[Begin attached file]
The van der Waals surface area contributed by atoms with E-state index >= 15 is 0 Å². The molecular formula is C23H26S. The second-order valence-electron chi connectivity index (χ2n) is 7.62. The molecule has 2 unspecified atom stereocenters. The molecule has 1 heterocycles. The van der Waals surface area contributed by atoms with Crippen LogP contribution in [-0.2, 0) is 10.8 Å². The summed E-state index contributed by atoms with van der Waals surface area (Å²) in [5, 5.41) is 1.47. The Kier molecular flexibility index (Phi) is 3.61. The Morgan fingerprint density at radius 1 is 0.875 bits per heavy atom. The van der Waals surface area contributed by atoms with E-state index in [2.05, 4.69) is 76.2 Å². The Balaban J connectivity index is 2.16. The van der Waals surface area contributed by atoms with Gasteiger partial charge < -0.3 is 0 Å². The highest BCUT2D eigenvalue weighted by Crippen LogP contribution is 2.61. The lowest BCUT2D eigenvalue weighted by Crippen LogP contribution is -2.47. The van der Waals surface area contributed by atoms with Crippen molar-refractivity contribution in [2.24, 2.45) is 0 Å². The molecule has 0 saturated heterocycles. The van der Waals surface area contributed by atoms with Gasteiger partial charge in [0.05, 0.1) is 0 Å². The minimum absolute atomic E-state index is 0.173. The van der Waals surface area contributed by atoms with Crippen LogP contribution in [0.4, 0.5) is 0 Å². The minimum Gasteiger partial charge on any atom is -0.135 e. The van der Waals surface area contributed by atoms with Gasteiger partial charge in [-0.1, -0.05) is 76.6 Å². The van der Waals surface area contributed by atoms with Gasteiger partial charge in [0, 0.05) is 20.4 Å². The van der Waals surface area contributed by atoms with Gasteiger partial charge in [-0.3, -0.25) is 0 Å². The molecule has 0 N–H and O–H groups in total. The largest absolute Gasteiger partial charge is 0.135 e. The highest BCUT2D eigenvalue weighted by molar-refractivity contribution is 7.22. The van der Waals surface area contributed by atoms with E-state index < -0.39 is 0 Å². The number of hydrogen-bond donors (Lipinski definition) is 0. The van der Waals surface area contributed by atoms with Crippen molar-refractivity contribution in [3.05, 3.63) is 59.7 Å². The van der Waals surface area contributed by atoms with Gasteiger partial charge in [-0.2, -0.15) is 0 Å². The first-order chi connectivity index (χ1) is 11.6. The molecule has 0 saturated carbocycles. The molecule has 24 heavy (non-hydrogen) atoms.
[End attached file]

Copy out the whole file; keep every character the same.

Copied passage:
The van der Waals surface area contributed by atoms with E-state index >= 15 is 0 Å². The molecular formula is C23H26S. The second-order valence-electron chi connectivity index (χ2n) is 7.62. The molecule has 2 unspecified atom stereocenters. The molecule has 1 heterocycles. The van der Waals surface area contributed by atoms with Crippen LogP contribution in [-0.2, 0) is 10.8 Å². The summed E-state index contributed by atoms with van der Waals surface area (Å²) in [5, 5.41) is 1.47. The Kier molecular flexibility index (Phi) is 3.61. The Morgan fingerprint density at radius 1 is 0.875 bits per heavy atom. The van der Waals surface area contributed by atoms with E-state index in [2.05, 4.69) is 76.2 Å². The Balaban J connectivity index is 2.16. The van der Waals surface area contributed by atoms with Gasteiger partial charge < -0.3 is 0 Å². The highest BCUT2D eigenvalue weighted by Crippen LogP contribution is 2.61. The lowest BCUT2D eigenvalue weighted by Crippen LogP contribution is -2.47. The van der Waals surface area contributed by atoms with Crippen molar-refractivity contribution in [2.24, 2.45) is 0 Å². The molecule has 0 saturated heterocycles. The van der Waals surface area contributed by atoms with Gasteiger partial charge in [0.05, 0.1) is 0 Å². The minimum absolute atomic E-state index is 0.173. The van der Waals surface area contributed by atoms with Crippen LogP contribution in [0.4, 0.5) is 0 Å². The minimum Gasteiger partial charge on any atom is -0.135 e. The van der Waals surface area contributed by atoms with Gasteiger partial charge in [-0.1, -0.05) is 76.6 Å². The van der Waals surface area contributed by atoms with Gasteiger partial charge in [0, 0.05) is 20.4 Å². The van der Waals surface area contributed by atoms with Gasteiger partial charge in [-0.3, -0.25) is 0 Å². The molecule has 0 N–H and O–H groups in total. The largest absolute Gasteiger partial charge is 0.135 e. The highest BCUT2D eigenvalue weighted by molar-refractivity contribution is 7.22. The van der Waals surface area contributed by atoms with E-state index < -0.39 is 0 Å². The number of hydrogen-bond donors (Lipinski definition) is 0. The van der Waals surface area contributed by atoms with Crippen molar-refractivity contribution in [3.05, 3.63) is 59.7 Å². The van der Waals surface area contributed by atoms with Gasteiger partial charge in [-0.2, -0.15) is 0 Å². The first-order chi connectivity index (χ1) is 11.6. The molecule has 0 saturated carbocycles. The molecule has 24 heavy (non-hydrogen) atoms.